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Uncovering the Dark Side of Personality: How It Can Derail Careers

Updated: Jan 18


Virtually all great leaders are part psychologists. They get lots out of their team members because they can recognize two traits within each person: talents that can help that person excel and dark side tendencies that, left unchecked, can poison the whole company.

But not all great leaders possess psychological skills innately. Lucky for them—and for you—there are tools you can use to discover the bright and dark sides of you and your employees, and then use those insights to optimize your team.

Recently, I have gotten certified in coaching people through The Hogan Development Survey (HDS). Developed by Dr. Robert Hogan in the 1980s, HDS measures values, motives, and preferences that can be applied to specific role performance. One of its greatest values arises when the HDS identifies dark-side traits that could derail a career.

Examples abound. Sales reps often are known for being ambitious and confident, but too much of either can turn off customers and internal collaborators. Project managers who know construction inside out can ruin a job if their emotional outbursts strain relationships, leading to project delays and increased costs. And narcissistic building material CEOs may be book smart, but if they claim all the credit and ignore employee contributions, they will ultimately see key employees flee to competitors.

Note that personality traits can be good or bad based on their intensity: self-confidence and ambition are good, arrogance and ruthlessness are bad. Dark traits also are not a problem if they are balanced with others from the bright side or they do not manifest themselves in a harmful way. But if there is no balance, then there is likely going to be an issue.

When I took the HDS, I was surprised to see I scored high in "mischievousness". At first, I was highly offended because I had not seen myself in that light. Sure, I like to have fun as much as the next guy and love to laugh, but I am serious about my work. My coach pointed out that my love of humor and having fun was well-balanced with my high prudence scores, so my high mischievousness would not likely derail my career.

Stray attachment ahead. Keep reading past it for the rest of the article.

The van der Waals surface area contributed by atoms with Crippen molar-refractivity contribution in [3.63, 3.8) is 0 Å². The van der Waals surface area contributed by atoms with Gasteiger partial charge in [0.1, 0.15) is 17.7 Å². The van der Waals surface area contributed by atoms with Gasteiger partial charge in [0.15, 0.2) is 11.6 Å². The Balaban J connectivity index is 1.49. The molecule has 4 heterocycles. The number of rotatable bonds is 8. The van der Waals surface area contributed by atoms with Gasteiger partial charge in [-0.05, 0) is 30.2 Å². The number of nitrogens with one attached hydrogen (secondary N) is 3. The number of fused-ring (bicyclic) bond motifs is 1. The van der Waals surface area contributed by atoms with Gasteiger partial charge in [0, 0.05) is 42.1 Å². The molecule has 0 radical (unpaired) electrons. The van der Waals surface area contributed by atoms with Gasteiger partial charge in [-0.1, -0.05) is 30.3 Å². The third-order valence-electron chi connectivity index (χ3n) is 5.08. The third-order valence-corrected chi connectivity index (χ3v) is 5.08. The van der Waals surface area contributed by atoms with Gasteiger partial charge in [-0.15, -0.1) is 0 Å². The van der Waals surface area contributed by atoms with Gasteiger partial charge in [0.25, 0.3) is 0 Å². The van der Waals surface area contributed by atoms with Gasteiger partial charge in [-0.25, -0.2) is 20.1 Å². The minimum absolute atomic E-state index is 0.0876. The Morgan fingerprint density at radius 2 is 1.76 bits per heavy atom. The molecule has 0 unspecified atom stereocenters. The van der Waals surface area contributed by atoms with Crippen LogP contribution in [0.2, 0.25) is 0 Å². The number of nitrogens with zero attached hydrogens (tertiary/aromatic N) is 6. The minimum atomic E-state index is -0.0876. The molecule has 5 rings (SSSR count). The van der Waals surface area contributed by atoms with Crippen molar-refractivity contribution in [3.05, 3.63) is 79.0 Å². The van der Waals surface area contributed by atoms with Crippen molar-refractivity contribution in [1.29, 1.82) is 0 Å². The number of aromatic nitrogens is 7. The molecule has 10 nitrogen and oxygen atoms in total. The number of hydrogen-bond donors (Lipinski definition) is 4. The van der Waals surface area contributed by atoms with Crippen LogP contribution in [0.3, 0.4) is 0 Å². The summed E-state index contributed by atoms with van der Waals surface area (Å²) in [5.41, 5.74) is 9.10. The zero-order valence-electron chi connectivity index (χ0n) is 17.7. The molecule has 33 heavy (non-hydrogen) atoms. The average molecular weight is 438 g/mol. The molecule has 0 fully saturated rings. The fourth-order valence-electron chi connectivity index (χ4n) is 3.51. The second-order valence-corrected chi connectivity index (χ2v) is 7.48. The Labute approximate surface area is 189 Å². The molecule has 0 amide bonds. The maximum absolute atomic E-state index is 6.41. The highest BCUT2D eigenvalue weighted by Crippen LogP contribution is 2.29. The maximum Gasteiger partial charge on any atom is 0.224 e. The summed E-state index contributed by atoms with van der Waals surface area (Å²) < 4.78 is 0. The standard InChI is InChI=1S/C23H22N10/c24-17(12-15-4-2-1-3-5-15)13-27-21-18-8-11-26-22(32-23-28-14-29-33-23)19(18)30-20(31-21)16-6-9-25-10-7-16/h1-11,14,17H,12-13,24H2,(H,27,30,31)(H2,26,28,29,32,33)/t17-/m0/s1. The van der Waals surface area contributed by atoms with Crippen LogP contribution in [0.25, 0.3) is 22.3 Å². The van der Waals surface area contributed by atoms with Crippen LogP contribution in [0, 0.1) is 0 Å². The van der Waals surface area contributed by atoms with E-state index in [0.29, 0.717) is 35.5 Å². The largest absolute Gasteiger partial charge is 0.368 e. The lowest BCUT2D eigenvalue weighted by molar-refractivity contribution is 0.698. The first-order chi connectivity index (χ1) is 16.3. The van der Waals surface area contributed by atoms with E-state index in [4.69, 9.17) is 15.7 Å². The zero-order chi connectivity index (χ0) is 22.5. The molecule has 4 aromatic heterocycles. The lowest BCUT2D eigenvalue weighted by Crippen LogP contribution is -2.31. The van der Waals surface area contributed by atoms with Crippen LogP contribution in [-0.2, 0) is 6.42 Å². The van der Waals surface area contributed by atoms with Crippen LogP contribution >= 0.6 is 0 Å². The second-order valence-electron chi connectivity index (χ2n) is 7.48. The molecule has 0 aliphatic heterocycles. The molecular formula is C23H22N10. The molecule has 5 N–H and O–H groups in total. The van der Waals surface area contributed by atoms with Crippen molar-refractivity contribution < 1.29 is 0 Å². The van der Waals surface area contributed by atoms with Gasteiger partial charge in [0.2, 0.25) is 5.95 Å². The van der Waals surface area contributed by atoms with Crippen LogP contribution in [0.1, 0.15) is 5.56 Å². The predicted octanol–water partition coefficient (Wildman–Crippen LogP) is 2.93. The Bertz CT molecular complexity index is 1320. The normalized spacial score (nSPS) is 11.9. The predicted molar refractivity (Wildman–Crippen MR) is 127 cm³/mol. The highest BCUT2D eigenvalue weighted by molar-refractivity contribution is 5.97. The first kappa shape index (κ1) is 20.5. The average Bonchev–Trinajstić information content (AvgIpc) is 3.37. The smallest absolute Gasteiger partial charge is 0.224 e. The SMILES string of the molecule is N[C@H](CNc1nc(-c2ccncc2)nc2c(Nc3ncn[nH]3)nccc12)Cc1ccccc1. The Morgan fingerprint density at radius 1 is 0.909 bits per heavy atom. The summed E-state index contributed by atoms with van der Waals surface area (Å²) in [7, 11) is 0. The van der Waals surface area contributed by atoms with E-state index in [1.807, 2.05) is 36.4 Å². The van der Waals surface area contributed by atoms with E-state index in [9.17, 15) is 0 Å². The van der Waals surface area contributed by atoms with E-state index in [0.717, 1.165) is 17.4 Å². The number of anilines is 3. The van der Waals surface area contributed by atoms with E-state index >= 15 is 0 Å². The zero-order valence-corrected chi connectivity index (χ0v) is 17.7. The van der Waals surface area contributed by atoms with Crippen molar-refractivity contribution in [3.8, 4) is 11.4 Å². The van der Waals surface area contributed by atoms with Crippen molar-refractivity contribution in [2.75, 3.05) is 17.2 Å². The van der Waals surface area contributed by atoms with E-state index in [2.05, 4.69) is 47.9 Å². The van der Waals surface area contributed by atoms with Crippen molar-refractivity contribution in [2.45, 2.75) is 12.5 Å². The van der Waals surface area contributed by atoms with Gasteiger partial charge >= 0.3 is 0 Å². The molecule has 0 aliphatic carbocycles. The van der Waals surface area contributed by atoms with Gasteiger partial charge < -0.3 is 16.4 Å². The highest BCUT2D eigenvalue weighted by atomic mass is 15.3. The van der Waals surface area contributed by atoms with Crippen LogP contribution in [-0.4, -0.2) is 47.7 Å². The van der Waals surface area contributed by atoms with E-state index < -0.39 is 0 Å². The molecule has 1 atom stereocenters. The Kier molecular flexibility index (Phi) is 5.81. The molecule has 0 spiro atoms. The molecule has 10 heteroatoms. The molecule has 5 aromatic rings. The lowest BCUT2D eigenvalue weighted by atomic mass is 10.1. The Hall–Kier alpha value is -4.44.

Job requirements matter, too. Think about someone who scored high in dutiful—the rule follower, follows procedure, slow to change or rock the boat. This individual is likely to perform tasks well, and not likely to “color outside the lines.” But if you place this person in the role of a CEO, they likely will have trouble with out-of-the-box or visionary thinking (vital for a CEO) and be paralyzed in decision-making. For me, I would not excel in an environment where I was expected to work at a desk 8 hours a day with no interaction. Many dark-side personality traits can become positives when balanced and managed appropriately.

Organizations can also play a role by fostering a culture of feedback and accountability, promoting emotional intelligence, and supplying resources for employees to manage their dark-side traits. Taking the Hogan Behavioral Psychology Assessment is a great place to start. Continuous practice of self-awareness is the key to developing your authentic leadership style and career success.

If you or your company need help defining and maximizing the balance between the dark and light side, we are here to help. Reach out to Misura Group or to Dena directly to dive deeper into this vital aspect of a healthy company.

Play to Win,


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